Sci-Fi Disaster Movie ‘Moonfall’ Hits China Amid Pandemic

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Sci-fi disaster film “Moonfall”, one of the most expensive independent films ever made, hit Chinese screens on Friday.

A still from “Moonfall”. [Photo courtesy of Huayi Brothers Media]

The film, co-written, directed and produced by Roland Emmerich and starring Halle Berry, Patrick Wilson, John Bradley, Michael Peña and Chinese actress Yu Wenwen, follows two former astronauts alongside a conspiracy theorist who uncover the hidden truth on Earth. moon as it tumbles catastrophically towards Earth.

Shot on a budget of $146 million in Montreal, Canada, “Moonfall” is one of the most expensive independent films ever made, giving Emmerich complete creative control. According to a report by Deadline, $40 million of its budget came from China’s Huayi Brothers Media, which also distributes the film in China.

Emmerich said he was inspired to make the film after reading Christopher Knight and Alan Butler’s novel “Who Built the Moon?” who debated the hollow moon conspiracy theory. “They said very provocatively that the moon is a constructed object, and they had very good arguments for that,” Emmerich explained.

Although the director, who was responsible for many sci-fi disaster blockbusters such as “Independence Day”, “The Day After Tomorrow” and “2012”, didn’t want to make disaster films anymore at first, he convinced himself to do “Moonfall” eventually.

“The movie is like a little space movie, and it’s mostly set in space, which is new to me,” Emmerich said. “It also shows the interior of the moon, which is always very exciting and cool. There’s a real philosophical aspect to it, and it’s my film that speaks the most about philosophy.”

With approximately 1,700 visual effects shots for “Moonfall,” the film is spectacular thanks to the creators’ overflowing imagination, from the vast internal structure of the moon to the swarms of AI nanobots. A Florida museum provided an original space shuttle cockpit and NASA provided various data regarding the spacecraft.

Due to the COVID-19 pandemic, the film crew had to ramp up production and increase their budget. Among the restrictions of the pandemic was the lack of filming locations, forcing the construction of 135 different sets. Some actors also had problems joining the cast due to travel restrictions. Fortunately, Chinese actress Yu Wenwen was in Canada.

“It was really inconvenient for international travel, which would involve quarantine and many other things. Also, many of the actors hired were local Canadians, but I was there just in time,” Yu said. .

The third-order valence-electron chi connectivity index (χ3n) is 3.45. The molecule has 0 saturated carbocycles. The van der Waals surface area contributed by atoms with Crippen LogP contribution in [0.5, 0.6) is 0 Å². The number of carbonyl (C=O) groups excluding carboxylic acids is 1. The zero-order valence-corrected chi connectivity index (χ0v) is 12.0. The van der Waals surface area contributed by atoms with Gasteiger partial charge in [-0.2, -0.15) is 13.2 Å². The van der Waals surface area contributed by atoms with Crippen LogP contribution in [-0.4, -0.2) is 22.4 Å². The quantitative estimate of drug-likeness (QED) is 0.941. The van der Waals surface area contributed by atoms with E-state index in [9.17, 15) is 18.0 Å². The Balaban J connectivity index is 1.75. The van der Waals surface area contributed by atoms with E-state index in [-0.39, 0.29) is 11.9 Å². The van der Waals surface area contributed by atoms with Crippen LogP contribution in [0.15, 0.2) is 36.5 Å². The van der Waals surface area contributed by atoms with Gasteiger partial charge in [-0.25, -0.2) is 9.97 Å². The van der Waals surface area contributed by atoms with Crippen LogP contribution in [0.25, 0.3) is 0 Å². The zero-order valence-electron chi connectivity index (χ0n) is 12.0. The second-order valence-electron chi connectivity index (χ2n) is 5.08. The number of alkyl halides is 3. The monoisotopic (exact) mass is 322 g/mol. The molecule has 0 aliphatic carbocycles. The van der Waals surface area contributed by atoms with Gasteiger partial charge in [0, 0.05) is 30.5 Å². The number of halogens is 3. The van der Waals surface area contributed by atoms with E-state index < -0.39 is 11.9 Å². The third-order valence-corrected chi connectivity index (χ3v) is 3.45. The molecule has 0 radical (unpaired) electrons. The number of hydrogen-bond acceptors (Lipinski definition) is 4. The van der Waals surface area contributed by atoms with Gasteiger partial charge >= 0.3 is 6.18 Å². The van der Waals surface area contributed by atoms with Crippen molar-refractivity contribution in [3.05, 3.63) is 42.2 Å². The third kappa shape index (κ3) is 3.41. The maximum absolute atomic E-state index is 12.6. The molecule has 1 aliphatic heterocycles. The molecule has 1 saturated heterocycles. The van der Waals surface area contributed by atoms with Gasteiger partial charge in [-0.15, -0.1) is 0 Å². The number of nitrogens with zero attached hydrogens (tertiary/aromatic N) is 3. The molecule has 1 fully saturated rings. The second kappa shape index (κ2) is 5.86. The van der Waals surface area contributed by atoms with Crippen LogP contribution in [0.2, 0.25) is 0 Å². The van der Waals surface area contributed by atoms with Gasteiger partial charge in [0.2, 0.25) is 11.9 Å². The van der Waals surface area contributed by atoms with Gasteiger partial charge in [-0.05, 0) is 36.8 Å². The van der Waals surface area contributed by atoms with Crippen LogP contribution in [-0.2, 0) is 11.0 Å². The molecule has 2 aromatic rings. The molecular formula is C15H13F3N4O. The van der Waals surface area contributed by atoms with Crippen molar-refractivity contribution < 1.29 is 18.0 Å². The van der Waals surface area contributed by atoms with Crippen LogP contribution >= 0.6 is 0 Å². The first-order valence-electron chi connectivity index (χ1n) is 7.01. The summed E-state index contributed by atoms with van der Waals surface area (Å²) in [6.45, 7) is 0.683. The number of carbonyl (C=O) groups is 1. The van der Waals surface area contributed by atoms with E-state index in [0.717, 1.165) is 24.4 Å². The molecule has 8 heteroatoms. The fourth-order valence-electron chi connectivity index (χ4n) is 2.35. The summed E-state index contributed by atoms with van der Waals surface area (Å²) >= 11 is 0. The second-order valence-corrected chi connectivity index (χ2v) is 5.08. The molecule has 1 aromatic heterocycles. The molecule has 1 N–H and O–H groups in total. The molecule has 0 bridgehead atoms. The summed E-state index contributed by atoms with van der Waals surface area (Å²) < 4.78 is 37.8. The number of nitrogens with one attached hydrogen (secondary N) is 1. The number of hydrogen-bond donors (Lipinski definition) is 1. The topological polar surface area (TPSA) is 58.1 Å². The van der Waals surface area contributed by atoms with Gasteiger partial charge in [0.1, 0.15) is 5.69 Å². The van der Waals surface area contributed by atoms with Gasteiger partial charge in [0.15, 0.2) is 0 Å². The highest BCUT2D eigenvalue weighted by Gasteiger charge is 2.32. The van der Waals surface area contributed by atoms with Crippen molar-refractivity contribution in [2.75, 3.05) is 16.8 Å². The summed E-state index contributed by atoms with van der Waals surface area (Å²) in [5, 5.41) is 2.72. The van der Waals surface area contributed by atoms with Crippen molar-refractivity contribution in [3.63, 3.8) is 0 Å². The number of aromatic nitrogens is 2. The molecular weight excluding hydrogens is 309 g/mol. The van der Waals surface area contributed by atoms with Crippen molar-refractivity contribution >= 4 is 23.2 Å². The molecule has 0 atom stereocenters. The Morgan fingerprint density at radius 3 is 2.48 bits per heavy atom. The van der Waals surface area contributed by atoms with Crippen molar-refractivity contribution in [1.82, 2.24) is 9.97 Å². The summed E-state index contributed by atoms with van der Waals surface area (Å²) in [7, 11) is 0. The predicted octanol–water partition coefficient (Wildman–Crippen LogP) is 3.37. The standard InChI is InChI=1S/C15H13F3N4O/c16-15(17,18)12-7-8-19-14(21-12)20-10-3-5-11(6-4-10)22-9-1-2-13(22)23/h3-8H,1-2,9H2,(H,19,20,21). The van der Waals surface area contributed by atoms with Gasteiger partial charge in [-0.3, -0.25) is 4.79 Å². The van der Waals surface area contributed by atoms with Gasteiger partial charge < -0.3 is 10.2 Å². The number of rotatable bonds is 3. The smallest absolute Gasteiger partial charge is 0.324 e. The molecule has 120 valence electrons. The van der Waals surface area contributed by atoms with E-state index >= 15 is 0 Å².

Emmerich praised Yu, saying “she surprised me a lot because she always had great ideas and was very confident when I worked with her”.

The director said making a movie now is always a huge challenge, and filmmakers have to keep pace as the visual effects of other films become much more sophisticated. “You have to compete with that. But it was also something we like to do. So there’s a certain enthusiasm there. We haven’t really invented new things. We just perfected them.”

A Chinese poster of “Moonfall”. [Photo courtesy of Huayi Brothers Media]

Emmerich thinks disaster movies may die out at some point, but people of different generations will always embrace them, and the stories are timeless. However, he has no plans for any more disaster films; “Moonfall” will be his encore. “Well, that’s my last,” he said, though the ending of “Moonfall” hints at sequels.

“This film inspired me that when we are in a moment to face life and death, something will abruptly change in our hearts, which we can never imagine until you are really at this point. When the time comes, you will find out what is most important in your life,” Yu added.

The film was released in the United States on February 4, 2022, and also screened in many other markets in February ahead of the China opening. However, it underperformed at the box office, grossing just $41 million worldwide and receiving mixed reviews. He hoped to satisfy the Chinese public’s still enthusiastic appetite for disaster films. Yet, sadly, the recent resurgence of COVID-19 in China has shut down more than half of Chinese cinemas across the country.

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